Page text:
Activating estrogen receptor alpha (ER; also known as ESR1) mutations are present in primary endometrial and metastatic breast cancers, promoting estrogen-independent activation of the receptor. Functional characterizations in breast cancer have established unique molecular and phenotypic consequences of the receptor, yet the impact of ER mutations in endometrial cancer has not been fully explored. In this study, we used CRISPR-Cas9 to model the clinically prevalent ER-Y537S mutation and compared results with ER-D538G to discover allele-specific differences between ER mutations in endometrial cancer. We found that constitutive activity of mutant ER resulted in changes in the expression of thousands of genes, stemming from combined alterations to ER binding and chromatin accessibility. The unique gene expression programs resulted in ER-mutant cells developing increased cancer-associated phenotypes, including migration, invasion, anchorage-independent growth, and growth in vivo. To uncover potential treatment strategies, we identified ER-associated proteins via Rapid Immunoprecipitation and Mass Spectrometry of Endogenous Proteins and interrogated two candidates, CDK9 and NCOA3. Inhibition of these regulatory proteins resulted in decreased growth and migration, representing potential novel treatment strategies for ER-mutant endometrial cancer.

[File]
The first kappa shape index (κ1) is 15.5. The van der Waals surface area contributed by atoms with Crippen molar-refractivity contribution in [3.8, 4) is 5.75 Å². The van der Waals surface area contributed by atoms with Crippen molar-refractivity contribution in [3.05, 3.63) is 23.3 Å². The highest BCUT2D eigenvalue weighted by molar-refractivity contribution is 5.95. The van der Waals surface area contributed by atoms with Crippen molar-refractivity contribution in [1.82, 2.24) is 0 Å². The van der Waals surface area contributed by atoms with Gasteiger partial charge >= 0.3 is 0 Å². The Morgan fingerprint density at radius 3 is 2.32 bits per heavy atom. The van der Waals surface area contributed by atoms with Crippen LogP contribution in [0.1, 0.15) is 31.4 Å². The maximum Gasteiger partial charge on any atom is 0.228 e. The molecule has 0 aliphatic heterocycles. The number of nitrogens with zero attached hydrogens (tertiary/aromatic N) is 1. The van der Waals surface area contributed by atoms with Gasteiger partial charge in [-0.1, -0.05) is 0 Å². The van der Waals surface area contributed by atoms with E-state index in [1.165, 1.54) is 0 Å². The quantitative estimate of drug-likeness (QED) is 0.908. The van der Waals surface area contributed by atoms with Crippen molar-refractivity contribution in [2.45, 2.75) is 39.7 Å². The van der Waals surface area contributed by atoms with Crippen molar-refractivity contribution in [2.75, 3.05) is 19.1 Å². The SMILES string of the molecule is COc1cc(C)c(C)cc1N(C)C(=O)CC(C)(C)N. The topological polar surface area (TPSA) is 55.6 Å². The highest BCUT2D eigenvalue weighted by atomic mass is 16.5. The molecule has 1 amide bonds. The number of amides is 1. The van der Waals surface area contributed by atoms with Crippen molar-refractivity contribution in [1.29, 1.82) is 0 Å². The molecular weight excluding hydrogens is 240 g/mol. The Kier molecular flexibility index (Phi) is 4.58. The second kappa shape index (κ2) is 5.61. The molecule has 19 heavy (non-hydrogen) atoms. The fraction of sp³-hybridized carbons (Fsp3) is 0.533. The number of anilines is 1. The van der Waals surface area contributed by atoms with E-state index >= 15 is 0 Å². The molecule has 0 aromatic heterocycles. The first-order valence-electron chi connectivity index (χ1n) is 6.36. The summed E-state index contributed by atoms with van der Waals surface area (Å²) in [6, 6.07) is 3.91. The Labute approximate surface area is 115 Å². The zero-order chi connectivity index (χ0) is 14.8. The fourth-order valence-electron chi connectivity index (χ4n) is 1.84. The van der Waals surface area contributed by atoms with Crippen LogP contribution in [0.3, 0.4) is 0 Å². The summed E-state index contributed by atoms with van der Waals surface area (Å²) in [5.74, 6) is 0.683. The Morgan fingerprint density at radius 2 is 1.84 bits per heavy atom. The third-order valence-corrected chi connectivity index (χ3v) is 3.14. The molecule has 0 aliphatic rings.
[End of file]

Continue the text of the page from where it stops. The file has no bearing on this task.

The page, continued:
This study provides insight into mutant ER activity in endometrial cancer and identifies potential therapies for women with ER-mutant endometrial cancer.